Sam Taylor’s confident English translation retains all French place-markers and cultural signposts. It carefully adapts the pleasing simplicity of Slimani’s prose and adheres to her rigorous resistance to making ethnicity a centerpiece of the story. The book’s paratexts, however, tellingly contravene this thematic reluctance. The English title — itself sensationalistic in tone, and nothing like the original, which literally translates as “sweet song” — is plastered over the image of a woman’s torso, dutifully dressed in a British-style nanny uniform, her pale neck prominently exposed. Meanwhile, Myriam is identified in the back cover copy as a “French-Moroccan lawyer,” and Slimani’s author bio refers to her as the “first Moroccan woman to win France’s most prestigious literary prize.”

In other words, where the Gallimard edition makes no reference to the ethnic identity of either the characters or the author, the English translation places this issue front and center. The two versions conform almost too neatly to their cultural contexts: the French political project of laïcité systematically rests on a refusal to acknowledge or privilege forms of identity, while in the United States, race becomes the book’s raison d’être.

As intriguing as The Perfect Nanny is for its translation of an American crime into a French context, it is most compelling as a reflection on how we consume the media today. The novel brims over with visual references to media technologies and texts: Louise leaves the television on all day long, watching “apocalyptic news reports” with the children “in rapt silence” by her side. Slimani describes photographs of the crime scene and of the children taken before their deaths — photos matching those that appeared in newspapers and magazines in the wake of the New York case (such as one of the “bouquets of flowers and children’s drawings” littering the entrance to the couple’s apartment building). She even references pictures from the Krims’s personal blog. “Just uploaded photos from my iPhone,” Marina Krim wrote in one of her last blog posts before the murders, and some of the images of her children — wearing a white dress, lying on the ground half-naked, visiting a friend’s farm — emerge in the novel, recast as Massé family snapshots taken on Myriam’s iPhone.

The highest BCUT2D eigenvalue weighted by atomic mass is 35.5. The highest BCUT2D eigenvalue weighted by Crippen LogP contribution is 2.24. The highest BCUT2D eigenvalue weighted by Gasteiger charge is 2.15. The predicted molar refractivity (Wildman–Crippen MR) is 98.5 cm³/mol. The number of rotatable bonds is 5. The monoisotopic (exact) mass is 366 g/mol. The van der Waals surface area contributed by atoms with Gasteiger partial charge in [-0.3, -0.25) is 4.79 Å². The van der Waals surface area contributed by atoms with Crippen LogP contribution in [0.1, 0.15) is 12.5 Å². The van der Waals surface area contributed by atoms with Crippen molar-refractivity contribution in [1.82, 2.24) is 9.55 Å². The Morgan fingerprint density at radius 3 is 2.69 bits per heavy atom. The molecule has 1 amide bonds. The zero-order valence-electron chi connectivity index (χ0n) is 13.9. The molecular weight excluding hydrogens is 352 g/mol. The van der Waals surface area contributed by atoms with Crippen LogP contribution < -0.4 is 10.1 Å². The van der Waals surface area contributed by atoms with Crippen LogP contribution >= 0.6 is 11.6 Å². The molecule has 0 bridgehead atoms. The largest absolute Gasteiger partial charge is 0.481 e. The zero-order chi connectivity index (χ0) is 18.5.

All of Slimani’s characters, in the end, are stuck behind screens, and if Louise’s crime is figured, at least in part, as a result of our apocalypse-focused news culture, so too does Slimani register her own position as a media consumer, transfixed by images of the event, molding them into literary form.

The novel in that sense can be read not only as an obsessive account of a crime, but also as a meta-story about the ways in which we obsess about crimes today. It bespeaks our era of easy and unfettered access to online media and compulsive news cycling. The Perfect Nanny offers a window onto the experience of being immersed in someone else’s tragedy, all the while expressing deep ambivalence about the contemporary media culture from which such stories emerge.

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Sara Kippur is associate professor of French at Trinity College in Hartford and the author of Writing It Twice: Self-translation and the Making of a World Literature in French.